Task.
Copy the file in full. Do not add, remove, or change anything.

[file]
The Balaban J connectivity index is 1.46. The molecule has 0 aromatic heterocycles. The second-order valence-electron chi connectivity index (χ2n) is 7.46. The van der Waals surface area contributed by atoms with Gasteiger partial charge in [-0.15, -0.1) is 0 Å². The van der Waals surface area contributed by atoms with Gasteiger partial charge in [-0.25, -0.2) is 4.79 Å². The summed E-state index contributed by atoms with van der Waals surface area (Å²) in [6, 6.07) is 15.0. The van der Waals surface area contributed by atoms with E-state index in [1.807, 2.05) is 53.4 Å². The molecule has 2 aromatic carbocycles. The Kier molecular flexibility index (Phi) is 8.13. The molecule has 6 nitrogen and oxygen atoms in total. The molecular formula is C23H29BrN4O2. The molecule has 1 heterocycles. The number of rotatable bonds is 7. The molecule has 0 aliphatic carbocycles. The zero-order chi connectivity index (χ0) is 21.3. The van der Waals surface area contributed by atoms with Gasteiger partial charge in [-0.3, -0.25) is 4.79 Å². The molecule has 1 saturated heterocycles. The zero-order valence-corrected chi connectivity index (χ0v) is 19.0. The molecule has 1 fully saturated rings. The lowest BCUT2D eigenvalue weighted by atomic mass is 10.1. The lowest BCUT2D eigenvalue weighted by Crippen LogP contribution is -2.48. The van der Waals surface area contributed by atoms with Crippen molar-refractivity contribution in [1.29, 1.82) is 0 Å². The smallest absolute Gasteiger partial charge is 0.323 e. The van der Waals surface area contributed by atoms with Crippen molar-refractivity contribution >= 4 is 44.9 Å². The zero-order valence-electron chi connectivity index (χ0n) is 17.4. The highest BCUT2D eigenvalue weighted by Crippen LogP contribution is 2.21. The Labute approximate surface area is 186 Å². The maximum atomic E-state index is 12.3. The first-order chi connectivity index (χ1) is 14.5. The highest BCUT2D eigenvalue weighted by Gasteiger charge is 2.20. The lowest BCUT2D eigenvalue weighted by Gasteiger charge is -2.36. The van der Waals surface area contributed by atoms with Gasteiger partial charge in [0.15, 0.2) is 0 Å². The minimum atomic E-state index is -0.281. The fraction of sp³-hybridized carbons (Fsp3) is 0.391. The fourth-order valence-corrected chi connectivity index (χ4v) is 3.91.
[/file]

The Balaban J connectivity index is 1.46. The molecule has 0 aromatic heterocycles. The second-order valence-electron chi connectivity index (χ2n) is 7.46. The van der Waals surface area contributed by atoms with Gasteiger partial charge in [-0.15, -0.1) is 0 Å². The van der Waals surface area contributed by atoms with Gasteiger partial charge in [-0.25, -0.2) is 4.79 Å². The summed E-state index contributed by atoms with van der Waals surface area (Å²) in [6, 6.07) is 15.0. The van der Waals surface area contributed by atoms with E-state index in [1.807, 2.05) is 53.4 Å². The molecule has 2 aromatic carbocycles. The Kier molecular flexibility index (Phi) is 8.13. The molecule has 6 nitrogen and oxygen atoms in total. The molecular formula is C23H29BrN4O2. The molecule has 1 heterocycles. The number of rotatable bonds is 7. The molecule has 0 aliphatic carbocycles. The zero-order chi connectivity index (χ0) is 21.3. The van der Waals surface area contributed by atoms with Gasteiger partial charge in [-0.3, -0.25) is 4.79 Å². The molecule has 1 saturated heterocycles. The zero-order valence-corrected chi connectivity index (χ0v) is 19.0. The molecule has 1 fully saturated rings. The lowest BCUT2D eigenvalue weighted by atomic mass is 10.1. The lowest BCUT2D eigenvalue weighted by Crippen LogP contribution is -2.48. The van der Waals surface area contributed by atoms with Crippen molar-refractivity contribution in [1.29, 1.82) is 0 Å². The smallest absolute Gasteiger partial charge is 0.323 e. The van der Waals surface area contributed by atoms with Crippen molar-refractivity contribution >= 4 is 44.9 Å². The zero-order valence-electron chi connectivity index (χ0n) is 17.4. The highest BCUT2D eigenvalue weighted by Crippen LogP contribution is 2.21. The Labute approximate surface area is 186 Å². The maximum atomic E-state index is 12.3. The first-order chi connectivity index (χ1) is 14.5. The highest BCUT2D eigenvalue weighted by Gasteiger charge is 2.20. The lowest BCUT2D eigenvalue weighted by Gasteiger charge is -2.36. The van der Waals surface area contributed by atoms with Gasteiger partial charge in [0.15, 0.2) is 0 Å². The minimum atomic E-state index is -0.281. The fraction of sp³-hybridized carbons (Fsp3) is 0.391. The fourth-order valence-corrected chi connectivity index (χ4v) is 3.91.